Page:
PRIME MINISTER PRAYUT Chan-o-cha today (Nov.8) made equivocal remarks in effort to downplay a sustained tension between Palang Pracharath Party leader Prawit Wongsuwan and himself.
During a weekly cabinet meeting at Government House, Prayut told cabinet members to “take it easy” for the time being and to see to it that the Apec meetings, scheduled between Nov.14 and Nov.19, will proceed smoothly.
“There’s nothing about Bro Pom. Nothing serious. No dispute at all. Our brotherly relations will never end,” Prayut told the bewildered cabinet members, referring to Prawit whom he called by nickname.
At one instance, Prayut mentioned certain deputy premiers-cum-party leaders by name including Bhumjaithai Party leader Anutin Charnvirakul and Democrat Party leader Jurin Laksanavisit amidst reported tension between the both of them over a contentious free-marijuana legislation. Without elaborating, Prayut said he understood everyone else among the cabinet members.
Shortly before today’s cabinet meeting began, Prayut and Prawit had held some private talk at Government House in a tension-filled atmosphere.
His comments made in the middle of the cabinet meeting room were apparently meant to dampen hearsay that he might possibly turn to join ranks with the Ruam Thai Sang Chart Party instead of the ruling Palang Pracharath Party which had landed him the unelected premiership after the 2019 general election.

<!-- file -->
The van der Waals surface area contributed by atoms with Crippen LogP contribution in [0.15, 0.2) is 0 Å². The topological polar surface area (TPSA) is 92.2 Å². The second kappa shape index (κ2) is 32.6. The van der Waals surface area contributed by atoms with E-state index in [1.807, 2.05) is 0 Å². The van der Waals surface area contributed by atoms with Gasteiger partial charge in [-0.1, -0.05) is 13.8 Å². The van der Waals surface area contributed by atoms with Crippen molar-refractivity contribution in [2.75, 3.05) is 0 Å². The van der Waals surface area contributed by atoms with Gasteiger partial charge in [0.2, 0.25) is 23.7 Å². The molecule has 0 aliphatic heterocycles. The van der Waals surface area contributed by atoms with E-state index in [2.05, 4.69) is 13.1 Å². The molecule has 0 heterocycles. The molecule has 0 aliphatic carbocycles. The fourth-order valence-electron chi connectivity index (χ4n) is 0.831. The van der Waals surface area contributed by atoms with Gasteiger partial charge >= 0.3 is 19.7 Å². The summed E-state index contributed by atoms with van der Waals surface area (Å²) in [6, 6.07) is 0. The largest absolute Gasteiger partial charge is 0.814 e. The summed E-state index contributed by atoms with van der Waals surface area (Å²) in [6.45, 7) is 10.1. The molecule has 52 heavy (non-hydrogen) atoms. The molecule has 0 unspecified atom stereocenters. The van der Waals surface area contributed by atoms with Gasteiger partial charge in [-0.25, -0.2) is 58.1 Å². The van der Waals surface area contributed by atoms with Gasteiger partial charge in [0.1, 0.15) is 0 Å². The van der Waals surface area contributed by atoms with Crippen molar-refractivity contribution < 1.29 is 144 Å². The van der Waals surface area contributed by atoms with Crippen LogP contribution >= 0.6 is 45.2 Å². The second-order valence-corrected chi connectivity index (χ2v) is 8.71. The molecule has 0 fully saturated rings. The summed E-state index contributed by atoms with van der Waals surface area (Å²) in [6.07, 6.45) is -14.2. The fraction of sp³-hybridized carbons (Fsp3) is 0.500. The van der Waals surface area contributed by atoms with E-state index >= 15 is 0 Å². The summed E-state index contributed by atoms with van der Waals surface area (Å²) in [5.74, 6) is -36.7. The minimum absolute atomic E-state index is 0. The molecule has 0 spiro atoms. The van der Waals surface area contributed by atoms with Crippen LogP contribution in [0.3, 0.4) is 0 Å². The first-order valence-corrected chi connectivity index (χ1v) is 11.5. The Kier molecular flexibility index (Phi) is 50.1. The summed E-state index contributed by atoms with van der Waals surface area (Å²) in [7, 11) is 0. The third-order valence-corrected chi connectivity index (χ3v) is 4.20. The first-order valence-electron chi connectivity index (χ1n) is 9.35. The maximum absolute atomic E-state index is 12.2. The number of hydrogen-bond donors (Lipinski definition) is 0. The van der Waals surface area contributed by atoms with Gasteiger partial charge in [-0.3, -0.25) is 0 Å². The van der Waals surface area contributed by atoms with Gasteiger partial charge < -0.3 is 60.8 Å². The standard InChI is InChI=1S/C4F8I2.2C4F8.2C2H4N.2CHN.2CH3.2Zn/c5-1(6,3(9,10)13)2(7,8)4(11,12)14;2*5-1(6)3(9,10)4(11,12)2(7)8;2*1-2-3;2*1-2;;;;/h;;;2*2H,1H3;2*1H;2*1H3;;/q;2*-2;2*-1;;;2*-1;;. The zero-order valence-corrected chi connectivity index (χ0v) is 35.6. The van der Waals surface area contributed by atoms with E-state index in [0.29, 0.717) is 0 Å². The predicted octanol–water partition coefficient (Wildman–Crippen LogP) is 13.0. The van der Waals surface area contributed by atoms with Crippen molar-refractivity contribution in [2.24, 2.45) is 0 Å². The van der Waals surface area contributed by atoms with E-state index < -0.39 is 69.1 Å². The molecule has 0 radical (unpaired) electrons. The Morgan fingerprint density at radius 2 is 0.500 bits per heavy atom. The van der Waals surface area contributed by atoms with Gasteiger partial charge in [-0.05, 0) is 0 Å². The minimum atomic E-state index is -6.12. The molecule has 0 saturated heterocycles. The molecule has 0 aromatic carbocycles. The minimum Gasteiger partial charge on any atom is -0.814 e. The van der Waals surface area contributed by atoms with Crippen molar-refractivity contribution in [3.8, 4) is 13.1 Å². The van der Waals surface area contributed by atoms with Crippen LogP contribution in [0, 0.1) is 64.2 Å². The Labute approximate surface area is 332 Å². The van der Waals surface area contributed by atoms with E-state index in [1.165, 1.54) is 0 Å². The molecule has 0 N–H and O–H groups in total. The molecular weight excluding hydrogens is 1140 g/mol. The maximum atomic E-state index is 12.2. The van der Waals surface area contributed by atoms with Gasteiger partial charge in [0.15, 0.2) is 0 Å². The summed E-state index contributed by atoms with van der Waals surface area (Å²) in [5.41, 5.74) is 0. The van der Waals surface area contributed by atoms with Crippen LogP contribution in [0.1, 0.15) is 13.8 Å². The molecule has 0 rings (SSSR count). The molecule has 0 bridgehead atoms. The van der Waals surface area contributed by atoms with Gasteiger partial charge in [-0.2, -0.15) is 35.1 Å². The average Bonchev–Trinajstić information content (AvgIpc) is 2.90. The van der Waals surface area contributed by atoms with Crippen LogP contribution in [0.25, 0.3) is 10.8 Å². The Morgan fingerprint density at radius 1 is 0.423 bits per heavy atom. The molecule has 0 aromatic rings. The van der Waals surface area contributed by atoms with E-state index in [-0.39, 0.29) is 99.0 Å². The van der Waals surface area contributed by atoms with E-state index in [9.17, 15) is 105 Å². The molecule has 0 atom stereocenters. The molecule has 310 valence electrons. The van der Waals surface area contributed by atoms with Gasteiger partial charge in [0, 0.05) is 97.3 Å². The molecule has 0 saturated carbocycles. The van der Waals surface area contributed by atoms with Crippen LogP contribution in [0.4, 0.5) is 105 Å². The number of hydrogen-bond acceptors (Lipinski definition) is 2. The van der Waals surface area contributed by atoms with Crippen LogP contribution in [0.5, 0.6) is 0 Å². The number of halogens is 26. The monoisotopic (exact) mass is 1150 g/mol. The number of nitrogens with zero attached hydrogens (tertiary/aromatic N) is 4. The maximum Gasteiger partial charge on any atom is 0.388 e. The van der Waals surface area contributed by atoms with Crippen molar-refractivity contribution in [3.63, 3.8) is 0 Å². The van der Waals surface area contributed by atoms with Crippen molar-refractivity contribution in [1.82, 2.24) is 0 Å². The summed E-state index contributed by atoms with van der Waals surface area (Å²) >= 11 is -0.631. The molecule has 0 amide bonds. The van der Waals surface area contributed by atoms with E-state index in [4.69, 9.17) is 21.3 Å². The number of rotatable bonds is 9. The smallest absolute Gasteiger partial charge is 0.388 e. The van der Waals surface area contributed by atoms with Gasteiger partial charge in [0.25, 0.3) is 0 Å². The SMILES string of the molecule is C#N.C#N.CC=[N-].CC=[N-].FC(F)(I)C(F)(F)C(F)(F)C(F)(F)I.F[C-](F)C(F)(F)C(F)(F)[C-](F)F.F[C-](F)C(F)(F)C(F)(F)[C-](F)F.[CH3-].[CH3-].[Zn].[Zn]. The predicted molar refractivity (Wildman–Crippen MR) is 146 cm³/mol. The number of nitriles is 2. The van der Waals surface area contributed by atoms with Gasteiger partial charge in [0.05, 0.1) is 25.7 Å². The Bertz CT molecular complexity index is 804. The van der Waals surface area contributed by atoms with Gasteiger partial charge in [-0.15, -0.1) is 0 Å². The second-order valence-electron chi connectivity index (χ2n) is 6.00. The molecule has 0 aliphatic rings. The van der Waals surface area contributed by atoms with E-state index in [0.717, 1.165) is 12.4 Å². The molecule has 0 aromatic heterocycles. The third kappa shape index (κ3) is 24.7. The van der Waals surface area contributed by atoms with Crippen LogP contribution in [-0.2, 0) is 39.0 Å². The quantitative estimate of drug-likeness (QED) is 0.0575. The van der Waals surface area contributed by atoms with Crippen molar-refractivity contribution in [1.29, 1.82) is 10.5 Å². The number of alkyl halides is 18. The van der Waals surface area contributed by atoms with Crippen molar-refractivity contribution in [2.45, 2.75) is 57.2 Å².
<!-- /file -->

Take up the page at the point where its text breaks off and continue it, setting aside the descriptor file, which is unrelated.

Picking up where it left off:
The brand-new Ruam Thai Sang Chart Party, headed by ex-Democrat MP Pirapan Salirathawipak, who concurrently acts as an adviser to the premier, was alleged to have been particularly set up as a “party in reserve” for Prayut in case that he be not named a top contender for prime minister under the Palang Pracharath banners in the next general election.
Prawit has earlier commented that he would not mind if Prayut or some Palang Pracharath MPs may finally go party-hopping and run under the tickets of any party other than his own.
Prime Minister Prayut Chan-o-cha, right, and Deputy Prime Minister-cum-Palang Pracharath Party leader Prawit Wongsuwan, left. Top photo: Thai Rath, Front Page photo: Matichon